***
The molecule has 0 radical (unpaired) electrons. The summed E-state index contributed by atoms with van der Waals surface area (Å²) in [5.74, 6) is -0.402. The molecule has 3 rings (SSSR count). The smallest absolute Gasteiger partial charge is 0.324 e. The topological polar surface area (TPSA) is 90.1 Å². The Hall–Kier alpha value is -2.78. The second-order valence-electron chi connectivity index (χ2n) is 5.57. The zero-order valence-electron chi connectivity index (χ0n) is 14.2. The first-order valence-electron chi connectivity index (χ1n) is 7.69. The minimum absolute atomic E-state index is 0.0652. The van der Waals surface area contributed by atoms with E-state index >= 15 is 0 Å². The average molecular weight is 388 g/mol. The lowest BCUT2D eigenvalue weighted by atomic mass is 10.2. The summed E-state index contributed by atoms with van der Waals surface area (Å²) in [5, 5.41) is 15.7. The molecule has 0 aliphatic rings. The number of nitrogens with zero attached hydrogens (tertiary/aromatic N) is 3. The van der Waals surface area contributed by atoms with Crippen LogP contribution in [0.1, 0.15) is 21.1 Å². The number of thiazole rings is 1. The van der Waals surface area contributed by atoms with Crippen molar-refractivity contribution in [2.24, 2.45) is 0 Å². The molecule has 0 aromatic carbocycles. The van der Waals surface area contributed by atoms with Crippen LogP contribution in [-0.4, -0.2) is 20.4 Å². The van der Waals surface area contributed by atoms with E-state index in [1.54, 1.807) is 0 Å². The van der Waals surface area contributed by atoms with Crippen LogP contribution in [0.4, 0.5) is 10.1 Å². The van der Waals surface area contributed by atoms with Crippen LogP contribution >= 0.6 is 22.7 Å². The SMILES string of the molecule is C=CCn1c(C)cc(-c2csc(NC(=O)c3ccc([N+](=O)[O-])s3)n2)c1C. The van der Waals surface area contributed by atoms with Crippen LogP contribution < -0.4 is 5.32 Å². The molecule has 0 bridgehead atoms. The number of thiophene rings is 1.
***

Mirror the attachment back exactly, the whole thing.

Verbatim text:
The molecule has 0 radical (unpaired) electrons. The summed E-state index contributed by atoms with van der Waals surface area (Å²) in [5.74, 6) is -0.402. The molecule has 3 rings (SSSR count). The smallest absolute Gasteiger partial charge is 0.324 e. The topological polar surface area (TPSA) is 90.1 Å². The Hall–Kier alpha value is -2.78. The second-order valence-electron chi connectivity index (χ2n) is 5.57. The zero-order valence-electron chi connectivity index (χ0n) is 14.2. The first-order valence-electron chi connectivity index (χ1n) is 7.69. The minimum absolute atomic E-state index is 0.0652. The van der Waals surface area contributed by atoms with E-state index >= 15 is 0 Å². The average molecular weight is 388 g/mol. The lowest BCUT2D eigenvalue weighted by atomic mass is 10.2. The summed E-state index contributed by atoms with van der Waals surface area (Å²) in [5, 5.41) is 15.7. The molecule has 0 aliphatic rings. The number of nitrogens with zero attached hydrogens (tertiary/aromatic N) is 3. The van der Waals surface area contributed by atoms with Crippen LogP contribution in [0.1, 0.15) is 21.1 Å². The number of thiazole rings is 1. The van der Waals surface area contributed by atoms with Crippen molar-refractivity contribution in [2.24, 2.45) is 0 Å². The molecule has 0 aromatic carbocycles. The van der Waals surface area contributed by atoms with Crippen LogP contribution in [-0.4, -0.2) is 20.4 Å². The van der Waals surface area contributed by atoms with E-state index in [1.54, 1.807) is 0 Å². The van der Waals surface area contributed by atoms with Crippen LogP contribution in [0.4, 0.5) is 10.1 Å². The van der Waals surface area contributed by atoms with Crippen LogP contribution >= 0.6 is 22.7 Å². The SMILES string of the molecule is C=CCn1c(C)cc(-c2csc(NC(=O)c3ccc([N+](=O)[O-])s3)n2)c1C. The van der Waals surface area contributed by atoms with Crippen LogP contribution < -0.4 is 5.32 Å². The molecule has 0 bridgehead atoms. The number of thiophene rings is 1.